July 1951 — We paddled to E. Outlet, took bus to Moose River to get boat, but the most important part was missing — the coil! Returned by bus and walked in from highway. Search followed, but no coil. Ben Swett loaned us one from an engine no longer in use, and we returned for boat. Charles Nelson loaned us an old coil to overcome the “sinking spells” experienced by the one loaned us by Ben Swett. Joe ordered one from Sears as well. During the second week of our stay, we went to E. Outlet to see the Ryders.

Joe roofed the shed. Raspberries are plentiful. Rafted timbers for operation “cellar sill.” Towed them one lowery afternoon. The boat went ashore in heavy south wind. The ancient chain parted and boat and buoy came in on rocks in swale. Fortunately, Mastermans were leaving to go to E. Outlet and discovered it. The Neptune came by near shore with horn blowing! Joe raced along the shore and waded out to boat just as Lyman arrived. They were able to throw a rope from the Neptune and towed it up to the wharf. Missing coil was discovered in the tin box where matches are kept! Ordinarily the first place one would open when one arrived.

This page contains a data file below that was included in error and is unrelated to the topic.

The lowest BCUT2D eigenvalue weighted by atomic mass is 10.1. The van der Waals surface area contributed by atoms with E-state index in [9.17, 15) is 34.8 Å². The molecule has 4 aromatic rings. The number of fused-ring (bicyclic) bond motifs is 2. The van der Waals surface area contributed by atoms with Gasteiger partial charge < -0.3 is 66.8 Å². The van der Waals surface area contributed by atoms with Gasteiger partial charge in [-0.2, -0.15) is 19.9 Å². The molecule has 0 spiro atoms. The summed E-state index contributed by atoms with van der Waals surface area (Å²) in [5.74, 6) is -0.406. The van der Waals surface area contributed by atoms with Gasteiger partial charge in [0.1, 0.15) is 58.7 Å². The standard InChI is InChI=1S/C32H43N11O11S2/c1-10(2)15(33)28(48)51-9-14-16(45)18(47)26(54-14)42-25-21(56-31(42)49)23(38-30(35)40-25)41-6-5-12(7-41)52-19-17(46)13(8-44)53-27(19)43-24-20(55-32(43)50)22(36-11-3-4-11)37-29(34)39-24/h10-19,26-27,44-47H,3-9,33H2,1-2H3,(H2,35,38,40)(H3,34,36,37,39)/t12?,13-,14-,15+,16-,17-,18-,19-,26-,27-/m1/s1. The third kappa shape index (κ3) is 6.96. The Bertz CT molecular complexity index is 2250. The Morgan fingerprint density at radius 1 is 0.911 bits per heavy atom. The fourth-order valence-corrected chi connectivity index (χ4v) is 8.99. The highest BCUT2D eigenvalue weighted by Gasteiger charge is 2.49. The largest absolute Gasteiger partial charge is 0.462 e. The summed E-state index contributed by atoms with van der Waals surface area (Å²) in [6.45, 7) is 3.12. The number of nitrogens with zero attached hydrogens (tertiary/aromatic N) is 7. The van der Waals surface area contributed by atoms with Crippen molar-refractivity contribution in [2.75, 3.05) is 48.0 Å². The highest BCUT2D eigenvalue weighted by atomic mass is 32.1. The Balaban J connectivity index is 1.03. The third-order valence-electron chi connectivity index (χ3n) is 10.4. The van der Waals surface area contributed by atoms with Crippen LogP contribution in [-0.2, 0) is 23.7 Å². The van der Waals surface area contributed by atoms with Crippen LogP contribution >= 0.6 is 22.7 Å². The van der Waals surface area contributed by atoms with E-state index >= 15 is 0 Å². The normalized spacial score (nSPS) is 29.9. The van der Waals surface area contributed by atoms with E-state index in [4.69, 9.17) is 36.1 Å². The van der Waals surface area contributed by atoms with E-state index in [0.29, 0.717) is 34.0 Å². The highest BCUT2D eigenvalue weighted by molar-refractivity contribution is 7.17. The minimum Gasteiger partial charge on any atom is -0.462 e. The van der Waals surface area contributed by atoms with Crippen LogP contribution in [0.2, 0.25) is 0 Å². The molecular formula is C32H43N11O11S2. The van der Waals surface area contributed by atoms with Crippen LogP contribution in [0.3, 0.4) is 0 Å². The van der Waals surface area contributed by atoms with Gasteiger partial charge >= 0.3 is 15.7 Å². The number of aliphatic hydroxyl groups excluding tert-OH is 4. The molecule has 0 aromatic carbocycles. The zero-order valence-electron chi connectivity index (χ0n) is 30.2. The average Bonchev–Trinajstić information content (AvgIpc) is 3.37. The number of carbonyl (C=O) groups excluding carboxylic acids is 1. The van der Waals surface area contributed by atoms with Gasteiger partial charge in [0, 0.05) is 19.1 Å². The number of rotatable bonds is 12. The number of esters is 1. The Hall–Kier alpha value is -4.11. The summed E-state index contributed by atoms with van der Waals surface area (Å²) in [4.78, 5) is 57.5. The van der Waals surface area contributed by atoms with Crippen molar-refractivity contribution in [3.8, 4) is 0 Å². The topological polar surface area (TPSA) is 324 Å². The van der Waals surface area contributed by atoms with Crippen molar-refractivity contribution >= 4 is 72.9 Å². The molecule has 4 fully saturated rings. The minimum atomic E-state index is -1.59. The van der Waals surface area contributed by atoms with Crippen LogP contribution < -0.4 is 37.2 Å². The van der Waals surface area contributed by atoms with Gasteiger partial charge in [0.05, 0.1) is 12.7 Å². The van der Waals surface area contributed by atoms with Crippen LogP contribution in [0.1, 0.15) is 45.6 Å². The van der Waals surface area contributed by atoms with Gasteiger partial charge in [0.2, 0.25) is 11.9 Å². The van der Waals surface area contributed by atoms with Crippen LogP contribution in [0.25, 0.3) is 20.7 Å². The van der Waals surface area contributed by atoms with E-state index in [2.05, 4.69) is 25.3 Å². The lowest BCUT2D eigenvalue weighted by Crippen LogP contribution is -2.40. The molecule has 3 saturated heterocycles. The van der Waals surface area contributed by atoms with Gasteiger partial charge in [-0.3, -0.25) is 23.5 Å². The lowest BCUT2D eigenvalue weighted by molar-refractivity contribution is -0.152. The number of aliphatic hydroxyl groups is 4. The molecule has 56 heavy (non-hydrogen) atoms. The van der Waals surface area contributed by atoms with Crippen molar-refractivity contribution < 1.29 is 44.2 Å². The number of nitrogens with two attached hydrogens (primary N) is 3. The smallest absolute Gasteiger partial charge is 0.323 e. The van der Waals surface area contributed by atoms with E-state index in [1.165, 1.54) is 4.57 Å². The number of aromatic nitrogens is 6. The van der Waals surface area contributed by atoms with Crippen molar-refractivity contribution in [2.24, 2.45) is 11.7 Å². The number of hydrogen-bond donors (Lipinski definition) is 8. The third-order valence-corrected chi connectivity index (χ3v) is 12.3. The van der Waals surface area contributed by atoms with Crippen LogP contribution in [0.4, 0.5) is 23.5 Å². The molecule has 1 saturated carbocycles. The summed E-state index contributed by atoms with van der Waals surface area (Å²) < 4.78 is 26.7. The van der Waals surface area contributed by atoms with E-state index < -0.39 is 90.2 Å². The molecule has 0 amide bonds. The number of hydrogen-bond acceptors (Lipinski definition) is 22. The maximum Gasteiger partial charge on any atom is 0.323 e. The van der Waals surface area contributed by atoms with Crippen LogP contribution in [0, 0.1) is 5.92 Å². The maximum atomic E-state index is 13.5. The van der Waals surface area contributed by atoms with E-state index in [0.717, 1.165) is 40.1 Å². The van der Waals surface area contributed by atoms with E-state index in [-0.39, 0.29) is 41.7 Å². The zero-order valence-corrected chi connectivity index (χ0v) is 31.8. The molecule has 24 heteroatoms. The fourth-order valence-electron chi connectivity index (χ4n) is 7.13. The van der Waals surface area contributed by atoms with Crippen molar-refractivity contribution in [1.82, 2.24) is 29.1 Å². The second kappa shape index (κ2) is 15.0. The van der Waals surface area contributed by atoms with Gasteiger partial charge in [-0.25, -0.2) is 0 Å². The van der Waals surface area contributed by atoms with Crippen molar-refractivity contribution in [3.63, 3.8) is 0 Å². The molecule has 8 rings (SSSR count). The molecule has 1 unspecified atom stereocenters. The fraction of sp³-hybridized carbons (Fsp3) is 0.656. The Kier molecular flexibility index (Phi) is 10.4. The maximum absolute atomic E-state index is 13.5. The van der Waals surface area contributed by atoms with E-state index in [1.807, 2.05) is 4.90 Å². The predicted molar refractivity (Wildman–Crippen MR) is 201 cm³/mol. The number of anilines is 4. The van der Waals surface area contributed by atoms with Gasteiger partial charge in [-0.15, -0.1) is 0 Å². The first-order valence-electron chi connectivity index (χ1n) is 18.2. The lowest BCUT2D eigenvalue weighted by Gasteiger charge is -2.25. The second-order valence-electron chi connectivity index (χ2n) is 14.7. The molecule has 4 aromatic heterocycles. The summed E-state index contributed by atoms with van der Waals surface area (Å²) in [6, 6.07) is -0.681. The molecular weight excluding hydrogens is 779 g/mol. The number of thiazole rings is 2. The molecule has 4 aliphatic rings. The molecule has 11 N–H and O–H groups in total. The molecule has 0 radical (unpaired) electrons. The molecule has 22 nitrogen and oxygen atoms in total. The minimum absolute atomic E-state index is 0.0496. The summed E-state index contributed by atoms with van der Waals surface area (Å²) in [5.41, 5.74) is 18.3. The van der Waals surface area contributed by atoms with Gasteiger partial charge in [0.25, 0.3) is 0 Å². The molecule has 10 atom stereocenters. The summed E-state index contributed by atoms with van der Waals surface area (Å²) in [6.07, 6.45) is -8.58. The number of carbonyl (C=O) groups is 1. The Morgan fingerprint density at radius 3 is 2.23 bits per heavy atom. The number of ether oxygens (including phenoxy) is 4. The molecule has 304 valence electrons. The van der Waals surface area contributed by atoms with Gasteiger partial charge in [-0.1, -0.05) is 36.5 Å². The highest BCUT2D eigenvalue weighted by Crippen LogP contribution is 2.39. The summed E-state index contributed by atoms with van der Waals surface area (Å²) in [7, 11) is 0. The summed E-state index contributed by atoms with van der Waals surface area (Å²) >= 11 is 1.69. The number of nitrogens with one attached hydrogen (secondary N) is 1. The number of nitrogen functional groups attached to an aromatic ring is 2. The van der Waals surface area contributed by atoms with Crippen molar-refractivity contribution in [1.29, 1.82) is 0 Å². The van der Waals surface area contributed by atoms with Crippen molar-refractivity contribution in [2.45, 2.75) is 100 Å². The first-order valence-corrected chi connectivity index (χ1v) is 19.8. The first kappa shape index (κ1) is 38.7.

1952 — Neptune out of commission. Got boat at E. Outlet and brought dunnage over. Beautiful night when we took boat back and paddled home. Went for boat via canoe and bus, found it sunk. Pumped it out, and with several pumping, managed to get to Masterman’s wharf, where we found it sunk next a.m. When it was pulled out difficulty was found. Eastman had bored several holes to let out bilge, but last one had not been plugged! Joe tore down front steps and built new. Salvaged old shingles to use behind them. Great task. Pained three bedroom floors. Built covering for boat, and hauled it out on Edwina’s land.